The information gap is broadening. According to Ivanti’s 2023 Press Reset cybersecurity report, over 50% of surveyed security professionals said their organizations hadn’t experienced a phishing incident in the last 24-months – despite virtually every organization getting phished in 2022!

In this webinar, Ivanti’s Chris Goettl sat down with Josh Hohbein, Information Security Lead at CentrexIT, and AJ Nash, VP and Distinguished Fellow of Intelligence at ZeroFox, to discuss ways to take your anti-phishing program to the next level. 

They went over:

Additional webinar resources:

Combat AI-based attacks with better training and technology 

Cybercriminals are constantly evolving their strategies. Josh from CentrexIT said Chat GPT is a go-to tool for making realistic phishing emails.

“The biggest thing is generative AI is able to generate phishing emails that don't have the typos, misspellings or grammar errors that we're used to seeing,” Josh said.

Phishing 2.0: How to Stop Cyberattacks Even Pros Can't Catch

When cybercriminals evolve, so should your training

Not only are phishing emails becoming more intricate, but the attempts are getting more creative and varied, increasing the need for continuous and comprehensive training. 

“I think [user training] has to be a daily thing,” AJ from ZeroFox stated. “This has to be internalized. People have to internalize the threat, not be panicked and paranoid and afraid. But, you have to understand that threats exist all the time, that you are the target – people are the target.”

The panelists agreed that a combination of improved training and use of technologies such as mobile threat defense (MTD) and endpoint detection and response (EDR) solutions can filter and limit the number of phishing emails reaching employees, creating the most effective platform-based defense against even these new forms phishing attacks.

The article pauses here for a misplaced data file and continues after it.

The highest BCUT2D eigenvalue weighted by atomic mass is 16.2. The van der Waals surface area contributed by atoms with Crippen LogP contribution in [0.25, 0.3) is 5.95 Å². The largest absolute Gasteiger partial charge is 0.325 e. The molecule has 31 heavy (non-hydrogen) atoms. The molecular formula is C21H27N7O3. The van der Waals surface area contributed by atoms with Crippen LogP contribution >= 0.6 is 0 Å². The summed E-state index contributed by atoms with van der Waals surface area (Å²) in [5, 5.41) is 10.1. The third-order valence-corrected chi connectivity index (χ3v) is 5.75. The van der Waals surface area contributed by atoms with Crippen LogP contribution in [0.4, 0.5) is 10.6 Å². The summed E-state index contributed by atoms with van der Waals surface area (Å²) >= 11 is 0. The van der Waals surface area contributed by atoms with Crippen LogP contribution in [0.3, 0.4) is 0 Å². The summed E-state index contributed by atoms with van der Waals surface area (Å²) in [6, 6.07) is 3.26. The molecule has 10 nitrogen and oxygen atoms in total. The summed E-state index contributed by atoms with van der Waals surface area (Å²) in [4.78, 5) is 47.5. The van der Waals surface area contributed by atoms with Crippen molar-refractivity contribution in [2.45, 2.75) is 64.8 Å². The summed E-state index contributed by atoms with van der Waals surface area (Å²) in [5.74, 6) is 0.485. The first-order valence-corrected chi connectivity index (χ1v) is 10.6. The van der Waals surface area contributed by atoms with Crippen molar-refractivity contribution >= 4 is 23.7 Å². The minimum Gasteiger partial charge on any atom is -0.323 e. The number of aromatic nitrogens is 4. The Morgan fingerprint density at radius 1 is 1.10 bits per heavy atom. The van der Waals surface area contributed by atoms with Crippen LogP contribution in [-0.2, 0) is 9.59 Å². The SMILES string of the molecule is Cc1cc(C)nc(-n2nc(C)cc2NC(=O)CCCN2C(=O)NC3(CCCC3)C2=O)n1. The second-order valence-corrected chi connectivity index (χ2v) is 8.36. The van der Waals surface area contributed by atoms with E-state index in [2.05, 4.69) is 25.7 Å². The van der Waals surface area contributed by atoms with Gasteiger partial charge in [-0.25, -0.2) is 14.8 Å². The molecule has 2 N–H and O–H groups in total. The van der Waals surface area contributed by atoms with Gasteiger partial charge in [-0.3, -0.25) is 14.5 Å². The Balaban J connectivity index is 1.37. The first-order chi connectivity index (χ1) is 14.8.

Ultimately, AJ emphasized, "Security is a mindset; it's a culture. It just needs to be who you are.”

New phishing tactics should trigger a new organizational security culture 

Great cybersecurity practices need to be a part of your organization’s culture, regardless of department or position. 

This security-first culture means challenging leadership is accepted – and that no one is above mandatory security training or repercussions, including for anti-phishing programs.

"I think you need to do something where [the training] actually changes the culture. It’s not just a box you get to check off every year," AJ added.

How to make anti-phish training an enjoyable, interactive experience – not punitive!

Even if you have mandatory annual training, it means nothing if your end users are flying through it just to check a box. 

Josh suggested gamifying your phishing training for a more interactive experience and keep employees engaged:

“You need to gamify [your security training], rather than making it a punishment, because security isn't punishment. The end goal is, you're trying to make your organization's maturity level better. 

“For example, one thing that I've rolled out multiple times is a phishing game. We ask our users, ‘If you get a ridiculous phishing attempt or some obvious scam, don't click on anything but take a screenshot and then submit it.’ 

“We then show these real phishing emails to everyone in regular meetings. It makes a fun way for users to just get used to seeing the emails, their format and approaches, so they can spot them outside of training.” 

Phishing 2.0: How to Stop Cyberattacks Even Pros Can't Catch

Generative AI and advanced LLMs have changed the game for phishing. But, more emphasis on training, tools like MTD, passwordless solutions and multifactor authentication, and finally getting users at all levels of your organization to care about cybersecurity best practices can help protect your organization – no matter what threat actors send your way. 

Want to hear all the insights? Watch the full webinar and read our Press Reset: A 2023 Cybersecurity Status Report.